When Apple opened iTunes in 2003, the emergence of digital downloads altered the music industry’s existence. For years, song downloads underwent double-digit growth annually, and only in recent years have online sales begun to slow down. With these digital sales now declining the sole comfort of the music industry is now uncertain of the future.
According to Nielsen SoundScan, a music tracking service, singles downloads are down four percent in the United States from this point last year with just over one billion downloads currently. Interestingly enough though album downloads are actually up two percent this year to just below two million downloads. Using the industry measure of ten tracks per album and then combining that with individual sales, total digital downloads are down almost one percent. A single percent may not seem like much, but consider the current estimate of the broader music industry, one hundred and thirty billion dollars. A percent is more than a billion dollars (1.3).
In the very nature of a capitalistic society, when people are losing out on a piece of a billion dollars, they are also pointing fingers. In front of that the finger currently are music streaming services such as Pandora, Spotify, and even YouTube. Not all executives and analysts are convinced that such services are directly causing the decline in digital sales, but they are sure that subscription sites are not losing a billion dollars a year. In fact, the Recording Industry Association of America recorded that streaming and subscription services mustered just over a billion dollars last year. A fifty-nine percent increase from the year prior, and rumors are that this facet of the industry is soon to record more robust growth figures.
Without a strong correlation between the fluctuation in respected revenues, it’s still hard to say whether streaming services are the direct cause to declining sales. Is the accessibility to millions of songs deterring the actual purchase of tracks, or is it acting as a funnel to the expansion and subsequent purchase of music? That’s the question everyone is asking.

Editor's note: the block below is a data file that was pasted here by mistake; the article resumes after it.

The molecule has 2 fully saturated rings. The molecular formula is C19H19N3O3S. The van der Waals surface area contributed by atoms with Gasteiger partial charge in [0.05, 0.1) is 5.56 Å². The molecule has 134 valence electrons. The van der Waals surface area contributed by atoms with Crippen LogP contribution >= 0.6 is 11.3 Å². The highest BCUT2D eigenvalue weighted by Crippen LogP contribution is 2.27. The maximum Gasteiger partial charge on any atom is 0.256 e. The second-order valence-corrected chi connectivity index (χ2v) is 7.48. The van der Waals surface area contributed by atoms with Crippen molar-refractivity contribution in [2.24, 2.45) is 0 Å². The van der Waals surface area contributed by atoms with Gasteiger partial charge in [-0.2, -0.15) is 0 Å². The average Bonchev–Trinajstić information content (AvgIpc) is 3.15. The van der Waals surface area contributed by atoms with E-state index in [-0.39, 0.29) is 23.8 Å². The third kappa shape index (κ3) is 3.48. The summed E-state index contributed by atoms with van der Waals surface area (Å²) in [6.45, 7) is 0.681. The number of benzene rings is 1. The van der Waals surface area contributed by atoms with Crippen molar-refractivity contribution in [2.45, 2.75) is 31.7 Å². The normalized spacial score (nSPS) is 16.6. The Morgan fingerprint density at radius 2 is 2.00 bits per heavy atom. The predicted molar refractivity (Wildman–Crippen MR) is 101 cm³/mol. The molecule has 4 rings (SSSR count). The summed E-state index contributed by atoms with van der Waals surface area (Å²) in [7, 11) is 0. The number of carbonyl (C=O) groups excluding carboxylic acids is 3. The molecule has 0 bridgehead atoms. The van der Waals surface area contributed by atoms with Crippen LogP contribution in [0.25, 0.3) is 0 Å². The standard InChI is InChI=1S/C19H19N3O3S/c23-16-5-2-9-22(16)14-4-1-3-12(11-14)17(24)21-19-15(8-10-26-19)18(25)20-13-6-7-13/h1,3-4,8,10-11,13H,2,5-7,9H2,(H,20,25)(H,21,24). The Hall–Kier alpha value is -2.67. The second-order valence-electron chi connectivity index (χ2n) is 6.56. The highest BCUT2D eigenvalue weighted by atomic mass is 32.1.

“We just don’t know that consumers are abandoning one to go to the other,” -David Bakula, Senior Analyst Nielsen SoundScan
Experts have scrutinized over the potential effects of streaming sites on digital sales for well over a year now, producing a number of possible notions as to the long-term outcomes and trends in the overall decline. A recent suggestion though places Android users on the list of plausible factors; yes, scratch head here. Phones running the Google operating software now make up the majority of cell phone sales in the United States, and Google’s Play store does not begin to generate the type of revenues that, say, iTunes does.
Global marketing research firm, The NPD Group, took this theory a bit further when they reported their findings on peoples willingness to purchase music based on that individuals operating software. In a survey, The NPD Group found that fifty-four percent of iOS users claimed they would purchase music, compared to a simple thirty percent of Android users. Upon initial reading of this fact one might think, “O, Android users just don’t listen to music”. Which might be somewhat true, but in all likelihood, they’re probably just so tech savvy that they can download music to their cell phones at like, eighty mbps, while bypassing the purchase step.
Again, current data falls short of providing value feedback at this time, but it’s very unlikely that the difference in operating software could have such a drastic effect on digital sales. There are certainly signs of some discrepancies in music purchases between softwares, however Android users aren’t costing the music industry a billion dollars.
“Whether or not Android users download less than iOS users, there’s no reason to think that that is having any impact on year-over-year sales.”-David Bakula, Senior Analyst Nielsen SoundScan
Eventually analysts will pinpoint the direct cause in the declining online sales, or at least like us to think they have. In the mean time though experts and executives are admit that an aggressive approach is still necessary. With streaming and subscription services seeing a similar success to the initial opening of iTunes ten years ago, industry professionals are going to ride this pony for as long as possible.
Spokesmen for the Recording Industry Association of America, Jonathan Lamy:
“A variety of access models are collectively generating a healthy amount of revenue for labels and artists. We’ve still got a ways to go, but when you add up revenues from all of these models, in the aggregate, they represent real revenues now and prospects for a bright future.”